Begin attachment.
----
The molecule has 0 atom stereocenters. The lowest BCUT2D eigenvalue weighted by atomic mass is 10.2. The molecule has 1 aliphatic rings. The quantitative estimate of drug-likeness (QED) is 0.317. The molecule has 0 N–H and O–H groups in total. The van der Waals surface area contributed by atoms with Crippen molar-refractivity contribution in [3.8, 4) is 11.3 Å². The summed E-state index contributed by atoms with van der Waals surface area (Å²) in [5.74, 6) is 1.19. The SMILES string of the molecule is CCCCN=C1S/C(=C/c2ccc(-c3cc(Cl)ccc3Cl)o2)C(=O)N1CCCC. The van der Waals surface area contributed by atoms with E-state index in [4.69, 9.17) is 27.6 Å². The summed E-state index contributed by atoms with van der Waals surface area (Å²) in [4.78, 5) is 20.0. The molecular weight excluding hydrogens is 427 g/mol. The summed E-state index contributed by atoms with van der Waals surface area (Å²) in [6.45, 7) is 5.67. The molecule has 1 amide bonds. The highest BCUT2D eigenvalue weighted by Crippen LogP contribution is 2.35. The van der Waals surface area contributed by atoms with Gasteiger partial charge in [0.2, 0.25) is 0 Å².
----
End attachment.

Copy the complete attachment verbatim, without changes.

The molecule has 0 atom stereocenters. The lowest BCUT2D eigenvalue weighted by atomic mass is 10.2. The molecule has 1 aliphatic rings. The quantitative estimate of drug-likeness (QED) is 0.317. The molecule has 0 N–H and O–H groups in total. The van der Waals surface area contributed by atoms with Crippen molar-refractivity contribution in [3.8, 4) is 11.3 Å². The summed E-state index contributed by atoms with van der Waals surface area (Å²) in [5.74, 6) is 1.19. The SMILES string of the molecule is CCCCN=C1S/C(=C/c2ccc(-c3cc(Cl)ccc3Cl)o2)C(=O)N1CCCC. The van der Waals surface area contributed by atoms with E-state index in [4.69, 9.17) is 27.6 Å². The summed E-state index contributed by atoms with van der Waals surface area (Å²) in [4.78, 5) is 20.0. The molecular weight excluding hydrogens is 427 g/mol. The summed E-state index contributed by atoms with van der Waals surface area (Å²) in [6.45, 7) is 5.67. The molecule has 1 amide bonds. The highest BCUT2D eigenvalue weighted by Crippen LogP contribution is 2.35. The van der Waals surface area contributed by atoms with Gasteiger partial charge in [0.2, 0.25) is 0 Å².